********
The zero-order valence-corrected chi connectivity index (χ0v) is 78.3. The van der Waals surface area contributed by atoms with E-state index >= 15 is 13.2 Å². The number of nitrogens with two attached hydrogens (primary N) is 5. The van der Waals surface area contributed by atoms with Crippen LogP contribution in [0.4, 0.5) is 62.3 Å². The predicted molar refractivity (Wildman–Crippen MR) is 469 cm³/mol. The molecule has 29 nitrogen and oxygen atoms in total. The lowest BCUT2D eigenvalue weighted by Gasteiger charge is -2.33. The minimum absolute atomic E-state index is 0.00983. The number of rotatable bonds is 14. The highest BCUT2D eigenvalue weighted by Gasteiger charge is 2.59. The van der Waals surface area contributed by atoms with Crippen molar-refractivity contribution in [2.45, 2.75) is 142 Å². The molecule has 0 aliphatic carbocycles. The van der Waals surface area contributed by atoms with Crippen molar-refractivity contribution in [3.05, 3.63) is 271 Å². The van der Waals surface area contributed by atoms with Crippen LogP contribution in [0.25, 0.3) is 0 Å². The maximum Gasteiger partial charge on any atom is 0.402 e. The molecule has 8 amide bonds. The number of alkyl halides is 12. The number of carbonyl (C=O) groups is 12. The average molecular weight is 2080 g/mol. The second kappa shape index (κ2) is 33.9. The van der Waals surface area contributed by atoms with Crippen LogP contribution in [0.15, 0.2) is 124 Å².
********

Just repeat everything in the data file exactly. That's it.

The zero-order valence-corrected chi connectivity index (χ0v) is 78.3. The van der Waals surface area contributed by atoms with E-state index >= 15 is 13.2 Å². The number of nitrogens with two attached hydrogens (primary N) is 5. The van der Waals surface area contributed by atoms with Crippen LogP contribution in [0.4, 0.5) is 62.3 Å². The predicted molar refractivity (Wildman–Crippen MR) is 469 cm³/mol. The molecule has 29 nitrogen and oxygen atoms in total. The lowest BCUT2D eigenvalue weighted by Gasteiger charge is -2.33. The minimum absolute atomic E-state index is 0.00983. The number of rotatable bonds is 14. The highest BCUT2D eigenvalue weighted by Gasteiger charge is 2.59. The van der Waals surface area contributed by atoms with Crippen molar-refractivity contribution in [2.45, 2.75) is 142 Å². The molecule has 0 aliphatic carbocycles. The van der Waals surface area contributed by atoms with Crippen molar-refractivity contribution in [3.05, 3.63) is 271 Å². The van der Waals surface area contributed by atoms with Crippen LogP contribution in [0.25, 0.3) is 0 Å². The maximum Gasteiger partial charge on any atom is 0.402 e. The molecule has 8 amide bonds. The number of alkyl halides is 12. The number of carbonyl (C=O) groups is 12. The average molecular weight is 2080 g/mol. The second kappa shape index (κ2) is 33.9. The van der Waals surface area contributed by atoms with Crippen LogP contribution in [0.15, 0.2) is 124 Å².